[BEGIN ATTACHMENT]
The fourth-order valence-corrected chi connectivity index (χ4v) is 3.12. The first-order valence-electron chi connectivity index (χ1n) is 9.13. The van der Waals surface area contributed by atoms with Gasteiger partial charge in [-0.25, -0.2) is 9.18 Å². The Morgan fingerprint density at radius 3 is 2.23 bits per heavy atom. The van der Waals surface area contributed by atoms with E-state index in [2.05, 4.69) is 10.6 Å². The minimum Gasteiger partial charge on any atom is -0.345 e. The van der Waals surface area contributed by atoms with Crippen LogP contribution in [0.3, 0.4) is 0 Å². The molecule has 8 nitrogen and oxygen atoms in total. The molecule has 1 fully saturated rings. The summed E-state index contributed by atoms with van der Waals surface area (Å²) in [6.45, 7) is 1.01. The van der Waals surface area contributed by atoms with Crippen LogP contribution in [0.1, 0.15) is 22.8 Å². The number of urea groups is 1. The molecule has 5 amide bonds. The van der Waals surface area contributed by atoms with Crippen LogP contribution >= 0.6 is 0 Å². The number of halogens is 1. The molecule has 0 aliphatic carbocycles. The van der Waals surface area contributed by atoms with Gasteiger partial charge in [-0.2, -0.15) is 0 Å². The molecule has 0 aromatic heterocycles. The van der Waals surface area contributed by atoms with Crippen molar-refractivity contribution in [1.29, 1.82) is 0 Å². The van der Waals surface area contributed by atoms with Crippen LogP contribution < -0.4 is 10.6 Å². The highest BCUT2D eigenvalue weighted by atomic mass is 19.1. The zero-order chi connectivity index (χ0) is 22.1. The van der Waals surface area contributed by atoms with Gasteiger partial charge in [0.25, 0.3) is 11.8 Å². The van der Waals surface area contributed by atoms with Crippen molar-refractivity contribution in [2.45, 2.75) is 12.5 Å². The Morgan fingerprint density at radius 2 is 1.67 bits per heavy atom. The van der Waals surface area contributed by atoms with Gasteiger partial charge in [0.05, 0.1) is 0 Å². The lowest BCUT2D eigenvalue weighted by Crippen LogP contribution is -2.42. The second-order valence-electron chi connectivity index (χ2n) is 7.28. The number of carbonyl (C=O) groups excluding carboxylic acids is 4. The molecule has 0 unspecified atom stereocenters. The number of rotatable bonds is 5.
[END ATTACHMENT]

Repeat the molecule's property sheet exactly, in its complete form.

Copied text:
The fourth-order valence-corrected chi connectivity index (χ4v) is 3.12. The first-order valence-electron chi connectivity index (χ1n) is 9.13. The van der Waals surface area contributed by atoms with Gasteiger partial charge in [-0.25, -0.2) is 9.18 Å². The Morgan fingerprint density at radius 3 is 2.23 bits per heavy atom. The van der Waals surface area contributed by atoms with E-state index in [2.05, 4.69) is 10.6 Å². The minimum Gasteiger partial charge on any atom is -0.345 e. The van der Waals surface area contributed by atoms with Crippen LogP contribution in [0.3, 0.4) is 0 Å². The molecule has 8 nitrogen and oxygen atoms in total. The molecule has 1 fully saturated rings. The summed E-state index contributed by atoms with van der Waals surface area (Å²) in [6.45, 7) is 1.01. The van der Waals surface area contributed by atoms with Crippen LogP contribution in [0.1, 0.15) is 22.8 Å². The number of urea groups is 1. The molecule has 5 amide bonds. The van der Waals surface area contributed by atoms with Crippen LogP contribution >= 0.6 is 0 Å². The number of halogens is 1. The molecule has 0 aliphatic carbocycles. The van der Waals surface area contributed by atoms with Gasteiger partial charge in [-0.2, -0.15) is 0 Å². The molecule has 0 aromatic heterocycles. The van der Waals surface area contributed by atoms with Crippen molar-refractivity contribution in [1.29, 1.82) is 0 Å². The van der Waals surface area contributed by atoms with Crippen LogP contribution < -0.4 is 10.6 Å². The highest BCUT2D eigenvalue weighted by atomic mass is 19.1. The zero-order chi connectivity index (χ0) is 22.1. The van der Waals surface area contributed by atoms with Gasteiger partial charge in [0.25, 0.3) is 11.8 Å². The van der Waals surface area contributed by atoms with Crippen molar-refractivity contribution in [2.45, 2.75) is 12.5 Å². The Morgan fingerprint density at radius 2 is 1.67 bits per heavy atom. The van der Waals surface area contributed by atoms with Gasteiger partial charge in [0.05, 0.1) is 0 Å². The lowest BCUT2D eigenvalue weighted by Crippen LogP contribution is -2.42. The second-order valence-electron chi connectivity index (χ2n) is 7.28. The number of carbonyl (C=O) groups excluding carboxylic acids is 4. The molecule has 0 unspecified atom stereocenters. The number of rotatable bonds is 5.